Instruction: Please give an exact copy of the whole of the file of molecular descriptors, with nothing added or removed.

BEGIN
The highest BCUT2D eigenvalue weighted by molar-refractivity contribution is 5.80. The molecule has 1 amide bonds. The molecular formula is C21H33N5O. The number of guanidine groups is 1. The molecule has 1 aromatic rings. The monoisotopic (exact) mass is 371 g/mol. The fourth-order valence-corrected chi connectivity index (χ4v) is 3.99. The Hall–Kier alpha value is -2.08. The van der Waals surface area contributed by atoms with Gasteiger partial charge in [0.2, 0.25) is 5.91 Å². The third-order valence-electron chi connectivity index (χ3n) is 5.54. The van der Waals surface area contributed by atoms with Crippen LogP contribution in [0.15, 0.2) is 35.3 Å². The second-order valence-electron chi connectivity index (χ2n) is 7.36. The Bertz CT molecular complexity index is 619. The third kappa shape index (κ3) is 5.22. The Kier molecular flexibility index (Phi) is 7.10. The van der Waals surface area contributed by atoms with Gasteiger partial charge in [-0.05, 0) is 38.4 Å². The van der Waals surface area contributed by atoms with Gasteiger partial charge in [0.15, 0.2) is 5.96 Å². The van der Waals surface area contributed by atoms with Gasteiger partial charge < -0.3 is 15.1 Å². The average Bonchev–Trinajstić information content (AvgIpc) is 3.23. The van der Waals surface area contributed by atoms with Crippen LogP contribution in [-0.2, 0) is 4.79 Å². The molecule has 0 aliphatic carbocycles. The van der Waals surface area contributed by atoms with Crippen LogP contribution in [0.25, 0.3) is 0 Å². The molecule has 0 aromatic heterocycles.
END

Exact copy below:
The highest BCUT2D eigenvalue weighted by molar-refractivity contribution is 5.80. The molecule has 1 amide bonds. The molecular formula is C21H33N5O. The number of guanidine groups is 1. The molecule has 1 aromatic rings. The monoisotopic (exact) mass is 371 g/mol. The fourth-order valence-corrected chi connectivity index (χ4v) is 3.99. The Hall–Kier alpha value is -2.08. The van der Waals surface area contributed by atoms with Gasteiger partial charge in [0.2, 0.25) is 5.91 Å². The third-order valence-electron chi connectivity index (χ3n) is 5.54. The van der Waals surface area contributed by atoms with Crippen LogP contribution in [0.15, 0.2) is 35.3 Å². The second-order valence-electron chi connectivity index (χ2n) is 7.36. The Bertz CT molecular complexity index is 619. The third kappa shape index (κ3) is 5.22. The Kier molecular flexibility index (Phi) is 7.10. The van der Waals surface area contributed by atoms with Gasteiger partial charge in [-0.05, 0) is 38.4 Å². The van der Waals surface area contributed by atoms with Gasteiger partial charge in [0.15, 0.2) is 5.96 Å². The van der Waals surface area contributed by atoms with Gasteiger partial charge < -0.3 is 15.1 Å². The average Bonchev–Trinajstić information content (AvgIpc) is 3.23. The van der Waals surface area contributed by atoms with Crippen LogP contribution in [-0.2, 0) is 4.79 Å². The molecule has 0 aliphatic carbocycles. The van der Waals surface area contributed by atoms with Crippen LogP contribution in [0.25, 0.3) is 0 Å². The molecule has 0 aromatic heterocycles.